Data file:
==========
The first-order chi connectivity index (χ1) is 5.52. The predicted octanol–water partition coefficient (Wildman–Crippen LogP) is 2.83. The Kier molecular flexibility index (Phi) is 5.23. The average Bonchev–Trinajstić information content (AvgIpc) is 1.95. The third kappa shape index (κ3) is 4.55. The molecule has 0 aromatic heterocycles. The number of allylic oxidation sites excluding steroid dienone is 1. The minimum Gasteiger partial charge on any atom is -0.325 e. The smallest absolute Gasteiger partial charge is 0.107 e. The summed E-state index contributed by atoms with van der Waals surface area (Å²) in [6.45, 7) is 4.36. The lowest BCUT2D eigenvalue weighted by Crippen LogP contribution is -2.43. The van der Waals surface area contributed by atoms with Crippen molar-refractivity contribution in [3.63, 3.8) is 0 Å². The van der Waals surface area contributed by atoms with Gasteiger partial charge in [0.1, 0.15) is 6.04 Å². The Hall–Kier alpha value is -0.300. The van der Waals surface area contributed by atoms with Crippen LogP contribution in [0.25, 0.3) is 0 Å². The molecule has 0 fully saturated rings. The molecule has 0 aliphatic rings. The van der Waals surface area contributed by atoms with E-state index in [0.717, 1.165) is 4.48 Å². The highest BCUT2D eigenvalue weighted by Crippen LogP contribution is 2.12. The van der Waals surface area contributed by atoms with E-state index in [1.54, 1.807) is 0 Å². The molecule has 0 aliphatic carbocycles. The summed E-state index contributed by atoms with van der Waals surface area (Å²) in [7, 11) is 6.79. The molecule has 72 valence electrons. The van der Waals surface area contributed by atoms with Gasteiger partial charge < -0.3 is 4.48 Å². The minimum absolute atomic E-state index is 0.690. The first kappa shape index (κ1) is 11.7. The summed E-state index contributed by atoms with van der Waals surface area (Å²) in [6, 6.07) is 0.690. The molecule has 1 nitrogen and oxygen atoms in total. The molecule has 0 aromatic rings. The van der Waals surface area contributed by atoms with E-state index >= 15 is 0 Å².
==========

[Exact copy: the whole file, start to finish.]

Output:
The first-order chi connectivity index (χ1) is 5.52. The predicted octanol–water partition coefficient (Wildman–Crippen LogP) is 2.83. The Kier molecular flexibility index (Phi) is 5.23. The average Bonchev–Trinajstić information content (AvgIpc) is 1.95. The third kappa shape index (κ3) is 4.55. The molecule has 0 aromatic heterocycles. The number of allylic oxidation sites excluding steroid dienone is 1. The minimum Gasteiger partial charge on any atom is -0.325 e. The smallest absolute Gasteiger partial charge is 0.107 e. The summed E-state index contributed by atoms with van der Waals surface area (Å²) in [6.45, 7) is 4.36. The lowest BCUT2D eigenvalue weighted by Crippen LogP contribution is -2.43. The van der Waals surface area contributed by atoms with Crippen molar-refractivity contribution in [3.63, 3.8) is 0 Å². The van der Waals surface area contributed by atoms with Gasteiger partial charge in [0.1, 0.15) is 6.04 Å². The Hall–Kier alpha value is -0.300. The van der Waals surface area contributed by atoms with Crippen LogP contribution in [0.25, 0.3) is 0 Å². The molecule has 0 fully saturated rings. The molecule has 0 aliphatic rings. The van der Waals surface area contributed by atoms with E-state index in [0.717, 1.165) is 4.48 Å². The highest BCUT2D eigenvalue weighted by Crippen LogP contribution is 2.12. The van der Waals surface area contributed by atoms with E-state index in [1.54, 1.807) is 0 Å². The molecule has 0 aliphatic carbocycles. The summed E-state index contributed by atoms with van der Waals surface area (Å²) in [7, 11) is 6.79. The molecule has 72 valence electrons. The van der Waals surface area contributed by atoms with Gasteiger partial charge < -0.3 is 4.48 Å². The minimum absolute atomic E-state index is 0.690. The first kappa shape index (κ1) is 11.7. The summed E-state index contributed by atoms with van der Waals surface area (Å²) in [6, 6.07) is 0.690. The molecule has 1 nitrogen and oxygen atoms in total. The molecule has 0 aromatic rings. The van der Waals surface area contributed by atoms with E-state index >= 15 is 0 Å².